S E C R E T specifically authorized to spend one million rials a week (rate of 90 rials to the US dollar) in purchasing the cooperation of members of the Iranian Majlis. On or about the end of June the station had established direct contact with the Rashidian brothers and was prepared to instruct them as their role and those of their con- tacts in the development of the operation. At Headquarters two groups were organized within the NE/4 Branch on 22 June in support of Tehran Station opera- tional preparations. One group, headed by Carroll who had returned from Nicosia in mid-June, was to make an exhaustive study of the military aspects of the overthrow operation. (Carrol's final report on the military aspect of TPAJAX planning is attached as Appendix D.) The intent was to present Zahedi and his chosen military secretariat with a concrete plan for their modification or improvement. It was felt that every effort should be made to bring the rather long-winded and often illogical Persians into a position where each one knew exactly what specific action was required of him. The soundness of this feeling was demonstrated when the failure of the Persians to maintain security resulted in the initial breakdown. The other group, headed by Wilber, assumed responsibility for the psychological warfare phases of the plan. Overall direction 19 S E C R E T
S E C R E T of these groups and of relations with the field station were in the hands of Mr. John Henry Waller, head of NE/4 Branch. Carroll left for Tehran in mid-July. He stopped over at London to discuss his military plan with SIS Officer Norman Darbyshire and finally reached Tehran on 21 July. Wilber's group sent guidance cables and dispatches to the station, all intended to flesh up the skeleton of psycho- logical operations as presented in the plan itself. In the meantime a considerable number of anti-Mossadeq articles were written or outlined by the group while the CIA Art Group was given constant guidance in its preparation of a large number of anti-Mossadeq cartoons and broadsheets. In addition, these artists did an effective drawing for a wall poster showing Zahedi being presented to the Iranian people by the Shah. Written and illustrative material piled up rapidly, and on 19 July a special courier took it all to Tehran. On 22 July the station began to distribute the material to several agents. What happened to this mate- rial will be described in later pages. By the time that the go-ahead had been received from all parties involved, the NEA Division had picked out qualified individuals for special assignments connected with the project: Mr. Roosevelt, Chief, NEA, was to be 20 S E C R E T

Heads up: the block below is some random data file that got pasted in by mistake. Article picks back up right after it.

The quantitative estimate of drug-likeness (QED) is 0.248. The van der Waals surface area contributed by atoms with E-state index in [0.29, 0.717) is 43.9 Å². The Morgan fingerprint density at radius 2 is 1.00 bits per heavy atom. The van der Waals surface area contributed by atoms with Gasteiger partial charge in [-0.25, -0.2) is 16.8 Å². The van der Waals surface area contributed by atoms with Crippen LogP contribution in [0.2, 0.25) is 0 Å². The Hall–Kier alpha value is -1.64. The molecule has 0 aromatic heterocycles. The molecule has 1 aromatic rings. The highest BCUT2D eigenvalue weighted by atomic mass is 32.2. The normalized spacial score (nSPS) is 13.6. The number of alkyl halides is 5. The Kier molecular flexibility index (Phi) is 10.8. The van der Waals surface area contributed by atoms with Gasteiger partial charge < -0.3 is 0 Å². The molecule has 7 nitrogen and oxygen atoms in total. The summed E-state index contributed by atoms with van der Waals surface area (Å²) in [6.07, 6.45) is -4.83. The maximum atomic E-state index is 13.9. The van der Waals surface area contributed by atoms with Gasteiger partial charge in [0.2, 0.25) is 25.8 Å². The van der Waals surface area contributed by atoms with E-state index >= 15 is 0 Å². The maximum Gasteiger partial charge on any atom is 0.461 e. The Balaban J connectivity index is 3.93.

S E C R E T field commander in Tehran; John H. Leavitt, NEA/CPP, was to go to Nicosia to be in contact and liaison with the SIS station and to maintain the three-way wireless contact estab- lished earlier; while Colonel Stephen Johnson Meads drew the job of representing the Agency in meetings in Paris with Princess Ashraf, energetic twin sister of the Shah. Mr. Joseph C. Goodwin, Chief of Station in Tehran, was to act for purposes of TPAJAX as chief of staff to the field com- mander, Mr. Roosevelt. Mr. George Carroll, Chief FI Tehran, was given the military planning responsibility first in Washington, then in Tehran. Dr. Donald Wilber was charged throughout the operation with the propaganda aspects of the plan and worked closely with the CIA Art Group in the prepa- ration of propaganda material. Mr. John Waller, just having returned from service as Chief FI, Tehran, was charged with the Headquarters support responsibilities during TPAJAX and maintained the required liaison with the Departments of State and Defense. Although not present in Tehran for the final implementation of TPAJAX, Mr. Roger Goiran, previous Chief of Station Tehran, directed the early stages and preliminaries of the operation in Tehran. It should be here noted that Mr. Goiran, more than any other officer, was responsible for having developed, over a five-year period, station assets which proved valuable and necessary to the operation. 21 S E C R E T